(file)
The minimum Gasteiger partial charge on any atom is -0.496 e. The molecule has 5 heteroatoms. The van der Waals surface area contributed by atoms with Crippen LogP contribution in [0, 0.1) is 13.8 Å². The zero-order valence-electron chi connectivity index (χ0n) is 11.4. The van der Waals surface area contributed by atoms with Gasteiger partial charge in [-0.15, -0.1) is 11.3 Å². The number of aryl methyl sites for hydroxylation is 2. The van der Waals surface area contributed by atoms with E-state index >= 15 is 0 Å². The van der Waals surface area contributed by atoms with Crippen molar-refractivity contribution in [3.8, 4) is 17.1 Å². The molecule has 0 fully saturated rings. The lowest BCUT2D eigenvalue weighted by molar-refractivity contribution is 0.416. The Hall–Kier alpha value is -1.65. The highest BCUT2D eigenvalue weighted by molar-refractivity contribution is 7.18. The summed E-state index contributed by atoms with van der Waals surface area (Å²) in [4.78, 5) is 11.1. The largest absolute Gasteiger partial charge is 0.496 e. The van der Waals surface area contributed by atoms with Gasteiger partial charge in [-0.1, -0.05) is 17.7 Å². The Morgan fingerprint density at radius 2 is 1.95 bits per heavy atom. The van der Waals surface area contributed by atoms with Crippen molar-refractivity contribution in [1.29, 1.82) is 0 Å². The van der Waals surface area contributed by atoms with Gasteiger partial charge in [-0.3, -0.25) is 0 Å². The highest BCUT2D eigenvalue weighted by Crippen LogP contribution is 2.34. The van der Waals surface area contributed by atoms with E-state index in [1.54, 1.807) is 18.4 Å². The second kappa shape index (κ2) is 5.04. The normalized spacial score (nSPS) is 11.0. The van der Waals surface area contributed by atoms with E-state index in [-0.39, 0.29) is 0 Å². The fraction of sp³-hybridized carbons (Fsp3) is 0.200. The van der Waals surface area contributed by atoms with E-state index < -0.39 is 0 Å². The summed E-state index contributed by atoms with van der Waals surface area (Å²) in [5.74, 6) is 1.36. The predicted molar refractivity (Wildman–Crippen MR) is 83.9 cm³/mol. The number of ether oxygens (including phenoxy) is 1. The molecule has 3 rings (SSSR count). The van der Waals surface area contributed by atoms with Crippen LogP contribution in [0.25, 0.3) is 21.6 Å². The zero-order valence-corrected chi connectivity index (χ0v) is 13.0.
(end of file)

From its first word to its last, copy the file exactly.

The minimum Gasteiger partial charge on any atom is -0.496 e. The molecule has 5 heteroatoms. The van der Waals surface area contributed by atoms with Crippen LogP contribution in [0, 0.1) is 13.8 Å². The zero-order valence-electron chi connectivity index (χ0n) is 11.4. The van der Waals surface area contributed by atoms with Gasteiger partial charge in [-0.15, -0.1) is 11.3 Å². The number of aryl methyl sites for hydroxylation is 2. The van der Waals surface area contributed by atoms with E-state index >= 15 is 0 Å². The van der Waals surface area contributed by atoms with Crippen molar-refractivity contribution in [3.8, 4) is 17.1 Å². The molecule has 0 fully saturated rings. The lowest BCUT2D eigenvalue weighted by molar-refractivity contribution is 0.416. The Hall–Kier alpha value is -1.65. The highest BCUT2D eigenvalue weighted by molar-refractivity contribution is 7.18. The summed E-state index contributed by atoms with van der Waals surface area (Å²) in [4.78, 5) is 11.1. The largest absolute Gasteiger partial charge is 0.496 e. The van der Waals surface area contributed by atoms with Gasteiger partial charge in [-0.1, -0.05) is 17.7 Å². The Morgan fingerprint density at radius 2 is 1.95 bits per heavy atom. The van der Waals surface area contributed by atoms with Crippen molar-refractivity contribution in [1.29, 1.82) is 0 Å². The van der Waals surface area contributed by atoms with Gasteiger partial charge in [-0.3, -0.25) is 0 Å². The highest BCUT2D eigenvalue weighted by Crippen LogP contribution is 2.34. The van der Waals surface area contributed by atoms with E-state index in [1.54, 1.807) is 18.4 Å². The second kappa shape index (κ2) is 5.04. The normalized spacial score (nSPS) is 11.0. The van der Waals surface area contributed by atoms with E-state index in [-0.39, 0.29) is 0 Å². The fraction of sp³-hybridized carbons (Fsp3) is 0.200. The van der Waals surface area contributed by atoms with E-state index < -0.39 is 0 Å². The summed E-state index contributed by atoms with van der Waals surface area (Å²) in [5.74, 6) is 1.36. The predicted molar refractivity (Wildman–Crippen MR) is 83.9 cm³/mol. The number of ether oxygens (including phenoxy) is 1. The molecule has 3 rings (SSSR count). The van der Waals surface area contributed by atoms with Crippen LogP contribution in [0.25, 0.3) is 21.6 Å². The zero-order valence-corrected chi connectivity index (χ0v) is 13.0.